Okay. Where is Darlene?
Where is my girl?
Robot and Elliot’s new hideout is the old Allsafe building — smart, as it gives them near-endless computing power. Freddie died before he gave them Garcin’s address, so their only next step is the Cyprus Bank. Robot wants them to do things the right way, slowly and carefully without drawing attention but Elliot, concerned Whiterose moves the project to the Congo in a week, wants to dive right in and strike at their heart. They argue, though it’s a far gentler debate than their historic screaming matches and occasional bursts of (Elliot’s self-inflicted) violence, about whether Elliot is too hung up on Whiterose to remain objective. Elliot doesn’t give a fuck about Robot’s concerns, states as much and then they finally check the phone and respond to Darlene.
Back at Elliot’s apartment, Darlene turns up and oh! Oh, no. She is not well. She’s high as hell, skinny and strung out and ranting about seeing Angela. In another neat moment, Elliot walks away from the conversation and sits nearby, letting Robot/Dad deal with Darlene. Elliot is more cold and detached than we’ve ever seen him but Darlene’s endless ranting and conviction breaks through enough that he gets in her face, and coldly calmly declares that Angela is dead. He insists it’s not their fault and Darlene has to stop feeling guilty about it. Darlene leaves and Robot breaks my entire heart by asking why Elliot doesn’t just show her the photo Whiterose sent Elliot. The one of Angela’s dead body.
Robot thinks it would at least help Darlene move on but Elliot says it would break his heart and Rami Malek’s face reminds us why he won that Oscar when his entire body language makes it clear he’s talking about himself. While Elliot readies a bag for the next mission, Robot addresses the audience the way Elliot used to, highlighting the fact Elliot doesn’t talk to ‘us’ anymore, is withdrawing from all of us since Angela died. He compares Elliot’s shut-down emotional state to the fakeness of modern Christmas, promising to give us the insights Elliot no longer does.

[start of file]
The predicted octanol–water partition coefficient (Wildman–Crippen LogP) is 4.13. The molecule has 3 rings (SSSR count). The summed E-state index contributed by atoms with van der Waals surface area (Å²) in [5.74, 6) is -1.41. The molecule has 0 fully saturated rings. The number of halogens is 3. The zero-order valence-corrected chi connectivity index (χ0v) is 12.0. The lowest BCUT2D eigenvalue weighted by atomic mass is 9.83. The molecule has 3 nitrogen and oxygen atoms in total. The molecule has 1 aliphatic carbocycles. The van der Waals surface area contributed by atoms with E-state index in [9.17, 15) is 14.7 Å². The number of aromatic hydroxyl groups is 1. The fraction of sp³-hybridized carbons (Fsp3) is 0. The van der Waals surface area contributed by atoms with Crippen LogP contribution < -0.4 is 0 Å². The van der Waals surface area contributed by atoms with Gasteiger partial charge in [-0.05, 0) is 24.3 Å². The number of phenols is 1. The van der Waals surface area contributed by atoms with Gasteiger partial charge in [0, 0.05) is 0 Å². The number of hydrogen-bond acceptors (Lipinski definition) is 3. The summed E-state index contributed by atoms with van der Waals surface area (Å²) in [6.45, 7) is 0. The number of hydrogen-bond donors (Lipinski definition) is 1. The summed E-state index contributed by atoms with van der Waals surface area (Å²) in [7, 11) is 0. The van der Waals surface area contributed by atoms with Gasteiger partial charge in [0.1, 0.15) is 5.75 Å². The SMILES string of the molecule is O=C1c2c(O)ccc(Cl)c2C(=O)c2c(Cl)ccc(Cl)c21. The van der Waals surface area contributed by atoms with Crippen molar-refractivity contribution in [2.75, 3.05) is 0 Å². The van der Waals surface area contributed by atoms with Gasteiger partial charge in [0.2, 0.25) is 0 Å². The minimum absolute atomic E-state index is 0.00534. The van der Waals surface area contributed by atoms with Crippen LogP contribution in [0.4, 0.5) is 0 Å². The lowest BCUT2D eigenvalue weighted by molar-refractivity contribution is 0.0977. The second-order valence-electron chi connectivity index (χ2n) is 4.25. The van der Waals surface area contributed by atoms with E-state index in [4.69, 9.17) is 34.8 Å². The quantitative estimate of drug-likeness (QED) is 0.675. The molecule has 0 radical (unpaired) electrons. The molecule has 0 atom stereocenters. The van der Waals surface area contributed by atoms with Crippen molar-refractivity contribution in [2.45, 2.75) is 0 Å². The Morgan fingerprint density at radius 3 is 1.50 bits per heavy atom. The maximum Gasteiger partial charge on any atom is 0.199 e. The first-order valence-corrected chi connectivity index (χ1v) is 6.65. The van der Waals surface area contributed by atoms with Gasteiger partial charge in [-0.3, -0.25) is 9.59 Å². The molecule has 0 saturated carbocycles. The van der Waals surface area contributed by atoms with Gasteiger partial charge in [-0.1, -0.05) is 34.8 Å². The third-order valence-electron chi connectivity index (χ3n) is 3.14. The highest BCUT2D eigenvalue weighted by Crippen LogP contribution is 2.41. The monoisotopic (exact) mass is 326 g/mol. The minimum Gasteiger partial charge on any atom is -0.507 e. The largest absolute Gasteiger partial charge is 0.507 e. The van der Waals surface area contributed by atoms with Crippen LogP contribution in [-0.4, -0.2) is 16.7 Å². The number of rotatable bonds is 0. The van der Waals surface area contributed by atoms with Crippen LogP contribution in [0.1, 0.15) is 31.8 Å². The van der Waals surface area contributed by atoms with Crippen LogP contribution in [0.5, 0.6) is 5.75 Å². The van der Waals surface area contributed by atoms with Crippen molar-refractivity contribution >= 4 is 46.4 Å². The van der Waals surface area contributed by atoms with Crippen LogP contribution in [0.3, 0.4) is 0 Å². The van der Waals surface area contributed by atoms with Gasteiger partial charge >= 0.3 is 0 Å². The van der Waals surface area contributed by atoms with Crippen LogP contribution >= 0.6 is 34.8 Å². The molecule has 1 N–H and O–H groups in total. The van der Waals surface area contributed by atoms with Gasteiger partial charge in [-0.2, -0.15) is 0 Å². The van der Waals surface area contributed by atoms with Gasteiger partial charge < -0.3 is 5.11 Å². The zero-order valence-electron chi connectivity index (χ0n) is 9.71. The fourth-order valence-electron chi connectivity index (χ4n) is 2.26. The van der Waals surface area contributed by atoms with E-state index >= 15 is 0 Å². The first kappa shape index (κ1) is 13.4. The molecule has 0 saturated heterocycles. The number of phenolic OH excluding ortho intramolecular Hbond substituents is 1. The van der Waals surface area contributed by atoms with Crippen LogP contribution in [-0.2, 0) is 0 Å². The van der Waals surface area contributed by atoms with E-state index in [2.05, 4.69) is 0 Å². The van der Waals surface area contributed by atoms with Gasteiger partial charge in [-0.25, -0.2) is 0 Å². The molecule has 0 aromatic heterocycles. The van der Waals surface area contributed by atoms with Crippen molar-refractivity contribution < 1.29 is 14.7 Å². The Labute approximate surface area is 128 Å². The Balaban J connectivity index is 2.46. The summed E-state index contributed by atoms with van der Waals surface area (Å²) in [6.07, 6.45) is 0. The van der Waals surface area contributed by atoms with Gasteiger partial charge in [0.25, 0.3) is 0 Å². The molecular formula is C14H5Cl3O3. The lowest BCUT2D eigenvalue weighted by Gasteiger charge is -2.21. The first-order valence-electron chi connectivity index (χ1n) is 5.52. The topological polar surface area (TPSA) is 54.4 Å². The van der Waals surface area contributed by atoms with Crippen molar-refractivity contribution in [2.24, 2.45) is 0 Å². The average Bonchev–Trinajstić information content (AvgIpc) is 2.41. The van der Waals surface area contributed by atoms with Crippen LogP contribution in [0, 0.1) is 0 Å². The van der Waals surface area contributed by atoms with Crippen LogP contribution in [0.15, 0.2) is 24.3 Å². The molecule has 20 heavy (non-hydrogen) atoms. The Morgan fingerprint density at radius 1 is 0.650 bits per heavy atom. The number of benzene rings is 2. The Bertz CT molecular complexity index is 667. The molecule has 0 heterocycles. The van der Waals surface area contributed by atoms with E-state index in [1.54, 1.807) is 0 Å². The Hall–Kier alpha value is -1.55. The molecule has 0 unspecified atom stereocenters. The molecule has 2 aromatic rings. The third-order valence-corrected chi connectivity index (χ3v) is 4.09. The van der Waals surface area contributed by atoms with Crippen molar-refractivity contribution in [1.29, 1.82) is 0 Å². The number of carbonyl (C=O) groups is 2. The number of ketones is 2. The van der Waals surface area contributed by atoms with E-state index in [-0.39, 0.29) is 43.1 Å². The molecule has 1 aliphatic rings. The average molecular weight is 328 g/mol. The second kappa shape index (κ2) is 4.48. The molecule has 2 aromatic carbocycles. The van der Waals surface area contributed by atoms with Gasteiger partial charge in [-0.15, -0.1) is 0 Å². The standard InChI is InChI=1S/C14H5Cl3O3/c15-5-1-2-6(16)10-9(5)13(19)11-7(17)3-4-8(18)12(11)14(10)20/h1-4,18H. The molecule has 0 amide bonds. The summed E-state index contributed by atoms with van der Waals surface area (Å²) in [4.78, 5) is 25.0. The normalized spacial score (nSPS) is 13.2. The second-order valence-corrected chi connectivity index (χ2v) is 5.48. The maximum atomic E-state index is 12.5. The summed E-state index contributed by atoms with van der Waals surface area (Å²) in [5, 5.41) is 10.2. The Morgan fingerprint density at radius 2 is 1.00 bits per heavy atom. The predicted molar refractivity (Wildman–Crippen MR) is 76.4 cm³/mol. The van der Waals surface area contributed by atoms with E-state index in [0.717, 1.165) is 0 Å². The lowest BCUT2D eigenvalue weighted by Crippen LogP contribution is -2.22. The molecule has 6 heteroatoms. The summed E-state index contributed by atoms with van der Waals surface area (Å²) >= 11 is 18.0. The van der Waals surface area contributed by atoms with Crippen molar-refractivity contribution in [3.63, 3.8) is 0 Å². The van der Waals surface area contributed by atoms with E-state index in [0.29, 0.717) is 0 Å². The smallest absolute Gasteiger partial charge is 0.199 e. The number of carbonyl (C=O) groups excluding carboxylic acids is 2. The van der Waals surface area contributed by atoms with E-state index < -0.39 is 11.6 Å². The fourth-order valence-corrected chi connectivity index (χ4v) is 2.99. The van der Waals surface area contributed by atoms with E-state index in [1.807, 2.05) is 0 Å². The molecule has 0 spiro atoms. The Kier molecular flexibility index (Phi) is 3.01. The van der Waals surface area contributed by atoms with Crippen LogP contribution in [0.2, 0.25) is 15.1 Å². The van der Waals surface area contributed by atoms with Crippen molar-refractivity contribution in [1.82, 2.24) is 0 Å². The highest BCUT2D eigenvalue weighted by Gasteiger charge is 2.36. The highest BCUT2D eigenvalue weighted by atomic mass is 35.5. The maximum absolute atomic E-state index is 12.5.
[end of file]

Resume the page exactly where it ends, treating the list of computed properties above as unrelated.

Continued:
Elliot has tracked John Garcin to an E-Corp owned, Kubrickian-decorated apartment building. Elliot and Robot get up to Garcin’s apartment, find the door already open and just wander inside. Remember how I said Freddie said the name in a funny sort of way? Yeah. The apartment is a trap, a dummy apartment about as real as an Ikea setpiece. Elliot figures out he’s been lured into a trap just as two goons arrive to fetch him out of the apartment, with the building valet watching it happen with a calmness like he’s thinking about his E-Corp funded heated-pool or some shit.
At Dom’s mother’s place, mum has invited a lovely taxidermist named Janice (Ashlie Atkinson) to dinner and is adorably trying to set them up on a date. It becomes less adorable when Dom is alone with Janice, who reveals in short succession that she is a Dark Army plant, here to ensure Dom attends an interview about Santiago’s death the following day. Janice threatens horrible things and Dom very convincingly promises to strangle the bitch to death. Janice laughs it off, pointing out that far more will just follow. Dom realises there are strange vans parked in front of every house.
At Angela’s old apartment, the gorgeous one she painted over in black, a coked-out Darlene is throwing a party and overhears two guys having the most inane, and yet brilliantly on-brand conversation about the (dumb, dumb, stupid) Flat Earth theory. The gist is generally that if we haven’t seen something we can’t know it exists; reality is subjective. Yes, we see you Esmail.
Darlene wanders through the party and I haven’t said yet but the film-noirish lighting throughout the whole episode is just gorgeous. Darlene finds a pair of nasty women in Angela’s bedroom going through her shit, and it’s enough for Darlene to end the party and throw everybody out. Given the … general state of things, there’s no way Darlene is safe and unobserved, right? She clears the apartment and returns to the bedroom, sobbing and exhausted, living in what even she must clearly know is a tomb.
Back at his own apartment, Elliot is being restrained by goons as a third man (Esmail cameo alert!) cooks up a needle full of heroin. Elliot speaks to Whiterose, who he assumes is listening. Rami Malek runs an absolute gamut of emotions, from cool threats to gently pleading to abject begging, and finally screaming for his life as the third goon approaches with a needleful overdose. Unlike so many times before when there’s some last-minute save or relief, no one comes to his aid. Elliot is injected — “Goodbye, friend” — and left to die, managing to pull his landline phone to the ground, though nowhere close to reaching it. He hallucinates his parents, himself as a boy, watching him die and lamenting that he got too reckless.